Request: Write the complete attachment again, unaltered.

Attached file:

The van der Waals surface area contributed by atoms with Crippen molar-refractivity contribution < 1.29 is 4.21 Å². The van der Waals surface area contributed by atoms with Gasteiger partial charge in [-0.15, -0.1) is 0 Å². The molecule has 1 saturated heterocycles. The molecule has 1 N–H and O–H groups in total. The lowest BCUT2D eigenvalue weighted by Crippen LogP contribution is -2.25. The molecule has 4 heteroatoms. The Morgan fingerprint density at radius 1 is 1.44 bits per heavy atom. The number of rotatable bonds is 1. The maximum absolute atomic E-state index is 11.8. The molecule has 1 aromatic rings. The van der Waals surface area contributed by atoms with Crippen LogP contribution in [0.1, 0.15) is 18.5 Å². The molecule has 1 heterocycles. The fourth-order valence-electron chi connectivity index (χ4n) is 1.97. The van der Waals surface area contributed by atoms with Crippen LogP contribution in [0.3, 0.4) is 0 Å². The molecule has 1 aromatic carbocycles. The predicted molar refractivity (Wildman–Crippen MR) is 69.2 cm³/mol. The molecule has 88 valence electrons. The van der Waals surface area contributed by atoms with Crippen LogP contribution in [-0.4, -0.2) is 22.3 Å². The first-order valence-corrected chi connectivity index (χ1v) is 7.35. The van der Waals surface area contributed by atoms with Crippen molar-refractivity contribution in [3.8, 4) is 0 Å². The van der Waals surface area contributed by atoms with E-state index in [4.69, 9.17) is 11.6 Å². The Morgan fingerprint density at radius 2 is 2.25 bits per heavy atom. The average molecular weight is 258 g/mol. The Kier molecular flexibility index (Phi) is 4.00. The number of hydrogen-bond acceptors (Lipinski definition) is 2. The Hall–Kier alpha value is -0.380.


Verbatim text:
The van der Waals surface area contributed by atoms with Crippen molar-refractivity contribution < 1.29 is 4.21 Å². The van der Waals surface area contributed by atoms with Gasteiger partial charge in [-0.15, -0.1) is 0 Å². The molecule has 1 saturated heterocycles. The molecule has 1 N–H and O–H groups in total. The lowest BCUT2D eigenvalue weighted by Crippen LogP contribution is -2.25. The molecule has 4 heteroatoms. The Morgan fingerprint density at radius 1 is 1.44 bits per heavy atom. The number of rotatable bonds is 1. The maximum absolute atomic E-state index is 11.8. The molecule has 1 aromatic rings. The van der Waals surface area contributed by atoms with Crippen LogP contribution in [0.1, 0.15) is 18.5 Å². The molecule has 1 heterocycles. The fourth-order valence-electron chi connectivity index (χ4n) is 1.97. The van der Waals surface area contributed by atoms with Crippen LogP contribution in [0.3, 0.4) is 0 Å². The molecule has 1 aromatic carbocycles. The predicted molar refractivity (Wildman–Crippen MR) is 69.2 cm³/mol. The molecule has 88 valence electrons. The van der Waals surface area contributed by atoms with Crippen LogP contribution in [-0.4, -0.2) is 22.3 Å². The first-order valence-corrected chi connectivity index (χ1v) is 7.35. The van der Waals surface area contributed by atoms with Crippen molar-refractivity contribution in [3.8, 4) is 0 Å². The van der Waals surface area contributed by atoms with E-state index in [4.69, 9.17) is 11.6 Å². The Morgan fingerprint density at radius 2 is 2.25 bits per heavy atom. The average molecular weight is 258 g/mol. The Kier molecular flexibility index (Phi) is 4.00. The number of hydrogen-bond acceptors (Lipinski definition) is 2. The Hall–Kier alpha value is -0.380.